Cyclists in Edinburgh are being urged to be more considerate.
The Bike Polite band can be worn on the ankle or wrist
Spokes, a cycle campaign group, is celebrating its 30th anniversary by mounting a "Bike Polite" campaign.
A total of 10,000 reflective trouser bands featuring the slogan are being distributed through the city's cycle shops.
Ian Maxwell, of Spokes, said that although most cyclists behave correctly there had been a number of complaints about reckless and selfish cyclists.
"This campaign is necessary because of the increasing number of cyclists in Edinburgh", he said.
"Although the vast majority of cyclists behave properly, we do receive complaints about the reckless or selfish behaviour of some cyclists."
The Bike Polite code covers four key problem areas - shared footpaths, canal towpaths, red traffic lights and riding after dark.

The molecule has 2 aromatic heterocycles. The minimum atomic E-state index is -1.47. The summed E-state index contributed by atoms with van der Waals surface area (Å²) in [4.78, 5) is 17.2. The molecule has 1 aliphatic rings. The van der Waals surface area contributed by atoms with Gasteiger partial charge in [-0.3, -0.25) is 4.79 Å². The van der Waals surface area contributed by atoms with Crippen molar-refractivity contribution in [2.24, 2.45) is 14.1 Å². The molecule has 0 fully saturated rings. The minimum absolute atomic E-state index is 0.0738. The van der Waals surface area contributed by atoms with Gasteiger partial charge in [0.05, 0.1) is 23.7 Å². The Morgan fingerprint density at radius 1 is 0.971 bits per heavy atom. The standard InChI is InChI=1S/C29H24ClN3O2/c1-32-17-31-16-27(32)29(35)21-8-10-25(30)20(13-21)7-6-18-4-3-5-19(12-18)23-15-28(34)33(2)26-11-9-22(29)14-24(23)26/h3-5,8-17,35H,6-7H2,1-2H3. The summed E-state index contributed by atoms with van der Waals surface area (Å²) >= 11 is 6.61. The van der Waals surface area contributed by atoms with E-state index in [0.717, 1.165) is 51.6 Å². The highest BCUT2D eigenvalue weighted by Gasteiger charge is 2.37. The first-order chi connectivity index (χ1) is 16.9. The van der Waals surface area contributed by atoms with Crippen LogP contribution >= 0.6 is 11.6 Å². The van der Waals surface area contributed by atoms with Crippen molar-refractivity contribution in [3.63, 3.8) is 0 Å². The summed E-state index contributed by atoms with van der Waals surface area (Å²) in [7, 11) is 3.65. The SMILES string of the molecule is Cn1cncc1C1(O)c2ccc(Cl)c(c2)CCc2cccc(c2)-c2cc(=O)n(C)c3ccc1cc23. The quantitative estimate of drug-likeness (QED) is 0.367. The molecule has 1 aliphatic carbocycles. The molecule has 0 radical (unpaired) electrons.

Mr Maxwell said: "Although cyclists can mix perfectly safely with pedestrians on shared paths, they do have to slow down when passing and warn people when they approach from behind.
"Unlike the driver stuck inside a car, cycling is a sociable activity, and we recommend that cyclists say hello and smile at people when riding past."
Canal tow paths are often very narrow and sight lines can be restricted at bridges. But Mr Maxwell said these problems can be overcome if cyclists slow down when passing other canal users.
He added that cyclists who ignored red traffic lights were forgetting their responsibilities as road users.
The final point in the code is a reminder to use front and rear lights after dark.
Mr Maxwell said modern LED cycle lights are cheap and reliable.
"We want to highlight this message now", he said. "Many cyclists will be riding home after work in the dark now that the clocks have changed, and we want to remind them how easy it is to light up."
The Bike Polite trouser bands can be worn around ankles or wrists.